Man, this goose really seems to have some sort of vendetta against that poor dog. I’m not exactly sure what poochie did to cause this type of aggressive reaction, but I have a pretty good idea.
Geese are creatures of their instincts and their strongest instincts are to protect their territories. Especially when a nest full of eggs is involved.
The Spring season is the best time to be leary of geese. This is when they find their mates and lay eggs. It’s also when they can be the most aggressive.
When the nest is full of eggs, the male goose (or gander) will protect their territory while mamma goose sits on the eggs to keep them warm. The gander can become quite aggressive if he feels there is a threat to his family. Sometimes he won’t back off until the threat is removed from the area. Sound familiar?
That dog looks like it’s been in the water. My guess is, doggie probably found this nest full of eggs guarded by mamma and this guy did not like it one bit. He definitely made his feelings clear. He was mad and he wanted them gone!
If you ever find yourself in a situation such as this, try to avoid doing what this guy did. It only fueled the already growing anger of the goose. Geese are very aware of body language and pay close attention to it.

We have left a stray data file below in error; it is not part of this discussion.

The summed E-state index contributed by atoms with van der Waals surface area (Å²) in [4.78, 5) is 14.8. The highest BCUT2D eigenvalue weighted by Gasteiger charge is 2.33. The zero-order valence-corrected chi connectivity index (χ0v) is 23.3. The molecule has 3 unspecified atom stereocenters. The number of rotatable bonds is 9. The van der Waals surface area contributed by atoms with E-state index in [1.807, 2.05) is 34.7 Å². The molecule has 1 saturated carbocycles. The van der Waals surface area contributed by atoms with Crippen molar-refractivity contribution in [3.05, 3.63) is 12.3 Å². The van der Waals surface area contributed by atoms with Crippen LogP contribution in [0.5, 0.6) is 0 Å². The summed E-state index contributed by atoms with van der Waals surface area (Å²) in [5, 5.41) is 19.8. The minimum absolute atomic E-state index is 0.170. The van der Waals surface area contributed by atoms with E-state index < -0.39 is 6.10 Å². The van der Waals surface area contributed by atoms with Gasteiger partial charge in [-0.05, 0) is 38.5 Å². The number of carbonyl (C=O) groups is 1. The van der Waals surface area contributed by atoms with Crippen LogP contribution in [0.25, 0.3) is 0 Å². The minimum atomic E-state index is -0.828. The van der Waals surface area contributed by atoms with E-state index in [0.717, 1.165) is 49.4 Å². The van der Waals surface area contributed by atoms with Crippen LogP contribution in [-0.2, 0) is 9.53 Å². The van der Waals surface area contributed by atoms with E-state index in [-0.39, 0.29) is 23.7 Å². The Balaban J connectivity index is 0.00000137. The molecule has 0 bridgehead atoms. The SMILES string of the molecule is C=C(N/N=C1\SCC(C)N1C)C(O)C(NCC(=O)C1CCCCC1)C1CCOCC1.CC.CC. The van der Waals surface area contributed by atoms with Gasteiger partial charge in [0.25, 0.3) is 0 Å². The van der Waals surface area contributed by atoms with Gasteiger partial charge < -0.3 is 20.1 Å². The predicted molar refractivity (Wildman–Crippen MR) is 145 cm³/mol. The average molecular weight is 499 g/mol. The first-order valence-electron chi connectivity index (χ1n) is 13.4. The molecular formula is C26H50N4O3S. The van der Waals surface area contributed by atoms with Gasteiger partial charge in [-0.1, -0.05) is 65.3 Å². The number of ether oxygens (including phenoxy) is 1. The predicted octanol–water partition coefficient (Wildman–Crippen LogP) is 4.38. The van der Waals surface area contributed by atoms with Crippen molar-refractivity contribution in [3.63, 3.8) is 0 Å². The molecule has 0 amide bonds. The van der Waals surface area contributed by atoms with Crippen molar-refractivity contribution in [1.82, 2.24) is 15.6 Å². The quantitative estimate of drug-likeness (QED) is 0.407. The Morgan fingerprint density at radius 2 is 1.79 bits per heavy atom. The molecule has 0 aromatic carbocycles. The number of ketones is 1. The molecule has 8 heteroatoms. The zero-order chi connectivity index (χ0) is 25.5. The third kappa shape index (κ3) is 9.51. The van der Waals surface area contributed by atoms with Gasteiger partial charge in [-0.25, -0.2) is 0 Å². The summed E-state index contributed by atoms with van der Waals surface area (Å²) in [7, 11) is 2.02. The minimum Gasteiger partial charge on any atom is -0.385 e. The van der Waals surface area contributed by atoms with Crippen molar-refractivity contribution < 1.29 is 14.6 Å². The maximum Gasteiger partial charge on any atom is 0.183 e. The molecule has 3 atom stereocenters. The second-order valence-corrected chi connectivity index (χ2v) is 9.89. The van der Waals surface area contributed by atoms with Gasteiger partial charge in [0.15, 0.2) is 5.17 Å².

If you face an angry goose squarely and surely and maintain eye contact without backing down, your encounter will go more smoothly. If it comes at you hissing, slowly back away without turning your back to it. Being overly assertive by yelling or kicking at the goose, will only provoke it further. Being under assertive by cowering, covering your head or running away can also make them want to get you.
This guy didn’t really have a lot of options to choose from, being in a boat. If an angry goose was biting my dog, I would have thrown it out of the boat too! The only thing he could have done differently would have been to remain calm and keep an even tone of voice. That, and getting out of there after the first time he threw it off the boat.